Humpback and blue whale photographic identification research off California, Oregon, and Washington in 1999

Surveys were conducted in 1999 to continue long-term research studies of humpback and blue whales off California, Oregon, and Washington. Primary objectives of this work have included examining the abundance of these two species, trends in population size, movement and migration patterns, and reproduction and mortality rates. In 1999 several other objectives were undertaken including deployment of an underwater video/instrument package on blue whales and testing a new method for measuring the sizes of whales. Support for this research in 1999 came from Southwest Fisheries Science Center, Olympic Coast National Marine Sanctuary, the Channel Islands National Marine Sanctuary, and several individual contributors.

Photographic identification studies of humpback and blue whales were conducted off California, Oregon, and Washington during dedicated surveys by Cascadia personnel on 64 days between 20 May and 3 November 1999. These were conducted using Cascadia’s 5.3m RHIBs and on a few occasions other boats. Collaborating researchers and work from opportunistic platforms provided additional effort and identification photographs especially in Monterey Bay. Identification photographs were taken using standard procedures employed in past research (Calambokidis et al. 1990a, 1990b, 1999a, 2000).  Both the right and left sides of blue whales in the vicinity of the dorsal fin were photographed as well as the ventral surface of the flukes. For humpback whales, photographs were taken of the ventral surface of the flukes.

There were 449 sightings of 1,018 humpback whales approached in 1999 off California, Oregon, and Washington with an estimated 646 identifications made which yielded 348 unique individuals. Photographic identification of blue whales conducted in 1999 yielded 414 identifications of 178 unique individuals out of 361 sightings of 540 whales. Locations of sightings in 1999 were more clumped than in past years with most blue whale identifications made in the Santa Barbara Channel and more than half the humpback whale identifications coming from the Monterey Bay area.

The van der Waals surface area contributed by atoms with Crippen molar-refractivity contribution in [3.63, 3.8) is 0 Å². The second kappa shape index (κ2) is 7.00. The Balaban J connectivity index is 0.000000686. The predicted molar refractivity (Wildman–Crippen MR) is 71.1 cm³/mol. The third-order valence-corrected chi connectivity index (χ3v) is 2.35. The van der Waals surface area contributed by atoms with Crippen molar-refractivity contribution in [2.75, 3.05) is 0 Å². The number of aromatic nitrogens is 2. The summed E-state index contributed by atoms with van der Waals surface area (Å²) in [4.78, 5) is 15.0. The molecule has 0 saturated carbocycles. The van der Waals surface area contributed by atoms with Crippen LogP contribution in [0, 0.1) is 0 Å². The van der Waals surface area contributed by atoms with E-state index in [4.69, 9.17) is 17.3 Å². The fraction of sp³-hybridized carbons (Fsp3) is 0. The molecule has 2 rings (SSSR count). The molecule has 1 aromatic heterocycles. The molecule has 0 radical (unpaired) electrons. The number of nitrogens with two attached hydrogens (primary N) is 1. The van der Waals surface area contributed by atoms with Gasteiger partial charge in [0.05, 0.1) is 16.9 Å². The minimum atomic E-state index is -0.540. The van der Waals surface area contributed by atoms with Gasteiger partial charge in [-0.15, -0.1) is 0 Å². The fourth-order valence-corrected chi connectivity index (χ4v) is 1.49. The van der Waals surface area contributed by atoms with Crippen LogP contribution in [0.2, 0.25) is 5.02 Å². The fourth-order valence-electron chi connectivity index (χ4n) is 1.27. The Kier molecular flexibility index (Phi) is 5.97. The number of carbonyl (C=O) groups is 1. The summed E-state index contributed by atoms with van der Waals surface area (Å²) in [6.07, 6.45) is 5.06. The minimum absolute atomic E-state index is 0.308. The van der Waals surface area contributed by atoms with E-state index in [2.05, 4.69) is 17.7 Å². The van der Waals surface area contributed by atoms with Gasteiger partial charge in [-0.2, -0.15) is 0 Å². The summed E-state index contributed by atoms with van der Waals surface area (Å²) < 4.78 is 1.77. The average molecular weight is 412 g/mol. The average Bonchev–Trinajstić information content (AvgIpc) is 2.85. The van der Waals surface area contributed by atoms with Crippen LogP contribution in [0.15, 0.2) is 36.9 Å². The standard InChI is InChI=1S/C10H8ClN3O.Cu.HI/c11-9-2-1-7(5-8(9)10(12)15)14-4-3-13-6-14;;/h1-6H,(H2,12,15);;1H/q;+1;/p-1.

Abundance estimates for humpback whales show that the population has continued to increase, the estimates using 1998 and 1999 samples is 1,024 (CV 0.097). These are the highest estimates we have obtained to date. Inexplicably, sightings of humpback whales calves remained low, likely indicating a bias in our observations. Long-range movement patterns of blue whales were examined in 1999 with the help of comparisons to identification photographs gathered by Cascadia in a 1999 cruise to the Costa Rican Dome and identification photographs from Mexico gathered by Diane Gendron (CICIMAR). These comparisons have revealed extensive movements of blue whales from California down to Mexico and the Costa Rica Dome in winter and spring.

Several other components of the research proved promising in 1999. We successfully attached a CRITTERCAM underwater camera (including a hydrophone and pressure and temperature sensor) to a blue whale in collaboration with National Geographic. This yielded excellent images of blue whale swimming behavior and contributed to an analysis of marine mammal diving strategies. We documented an anomalously pigmented white blue whale. Estimated sizes of humpback whales were determined using a laser range-finder and calibrated camera system. We also obtained biopsy samples of humpback and blue whales for determination of gender and genetic patterns.


Calambokidis, J., T. Chandler, K. Rasmussen, G.H. Steiger, and L. Schlender. 2000. Humpback and blue whale photographic identification research off California, Oregon, and Washington in 1999. Final report to Southwest Fisheries Science Center, Olympic Coast National Marine Sanctuaries, and Channel Islands National Marine Sanctuary. Cascadia Research, 218½ W Fourth Ave., Olympia, WA 98501. 39pp

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